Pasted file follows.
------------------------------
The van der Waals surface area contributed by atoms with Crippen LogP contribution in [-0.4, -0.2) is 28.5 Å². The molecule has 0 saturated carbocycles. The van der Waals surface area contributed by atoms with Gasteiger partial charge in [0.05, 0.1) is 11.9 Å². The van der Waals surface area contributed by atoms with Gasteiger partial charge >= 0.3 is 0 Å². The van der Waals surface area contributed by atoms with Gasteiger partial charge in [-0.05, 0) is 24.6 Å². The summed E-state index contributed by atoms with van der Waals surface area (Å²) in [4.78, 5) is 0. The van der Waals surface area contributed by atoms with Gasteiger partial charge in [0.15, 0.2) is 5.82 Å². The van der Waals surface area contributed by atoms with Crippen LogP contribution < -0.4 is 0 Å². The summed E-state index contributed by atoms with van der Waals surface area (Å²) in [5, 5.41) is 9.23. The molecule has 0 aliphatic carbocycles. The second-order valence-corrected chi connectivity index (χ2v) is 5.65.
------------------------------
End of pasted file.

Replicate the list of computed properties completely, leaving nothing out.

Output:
The van der Waals surface area contributed by atoms with Crippen LogP contribution in [-0.4, -0.2) is 28.5 Å². The molecule has 0 saturated carbocycles. The van der Waals surface area contributed by atoms with Gasteiger partial charge in [0.05, 0.1) is 11.9 Å². The van der Waals surface area contributed by atoms with Gasteiger partial charge >= 0.3 is 0 Å². The van der Waals surface area contributed by atoms with Gasteiger partial charge in [-0.05, 0) is 24.6 Å². The summed E-state index contributed by atoms with van der Waals surface area (Å²) in [4.78, 5) is 0. The van der Waals surface area contributed by atoms with Gasteiger partial charge in [0.15, 0.2) is 5.82 Å². The van der Waals surface area contributed by atoms with Crippen LogP contribution < -0.4 is 0 Å². The summed E-state index contributed by atoms with van der Waals surface area (Å²) in [5, 5.41) is 9.23. The molecule has 0 aliphatic carbocycles. The second-order valence-corrected chi connectivity index (χ2v) is 5.65.